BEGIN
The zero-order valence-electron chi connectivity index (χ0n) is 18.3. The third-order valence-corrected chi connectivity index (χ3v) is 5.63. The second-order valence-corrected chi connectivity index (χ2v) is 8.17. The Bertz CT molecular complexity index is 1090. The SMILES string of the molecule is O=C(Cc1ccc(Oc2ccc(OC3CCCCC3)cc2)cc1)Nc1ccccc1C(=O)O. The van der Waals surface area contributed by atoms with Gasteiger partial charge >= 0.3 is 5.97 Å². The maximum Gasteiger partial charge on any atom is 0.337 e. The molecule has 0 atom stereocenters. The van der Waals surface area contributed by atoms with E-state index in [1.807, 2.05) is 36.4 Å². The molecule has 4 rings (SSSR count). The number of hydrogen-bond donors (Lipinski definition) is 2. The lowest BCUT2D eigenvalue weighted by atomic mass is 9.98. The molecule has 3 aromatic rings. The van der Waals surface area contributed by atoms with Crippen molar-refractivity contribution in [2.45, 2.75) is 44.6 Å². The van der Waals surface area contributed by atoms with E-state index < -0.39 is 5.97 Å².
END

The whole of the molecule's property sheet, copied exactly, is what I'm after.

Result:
The zero-order valence-electron chi connectivity index (χ0n) is 18.3. The third-order valence-corrected chi connectivity index (χ3v) is 5.63. The second-order valence-corrected chi connectivity index (χ2v) is 8.17. The Bertz CT molecular complexity index is 1090. The SMILES string of the molecule is O=C(Cc1ccc(Oc2ccc(OC3CCCCC3)cc2)cc1)Nc1ccccc1C(=O)O. The van der Waals surface area contributed by atoms with Gasteiger partial charge >= 0.3 is 5.97 Å². The maximum Gasteiger partial charge on any atom is 0.337 e. The molecule has 0 atom stereocenters. The van der Waals surface area contributed by atoms with E-state index in [1.807, 2.05) is 36.4 Å². The molecule has 4 rings (SSSR count). The number of hydrogen-bond donors (Lipinski definition) is 2. The lowest BCUT2D eigenvalue weighted by atomic mass is 9.98. The molecule has 3 aromatic rings. The van der Waals surface area contributed by atoms with Crippen molar-refractivity contribution in [2.45, 2.75) is 44.6 Å². The van der Waals surface area contributed by atoms with E-state index < -0.39 is 5.97 Å².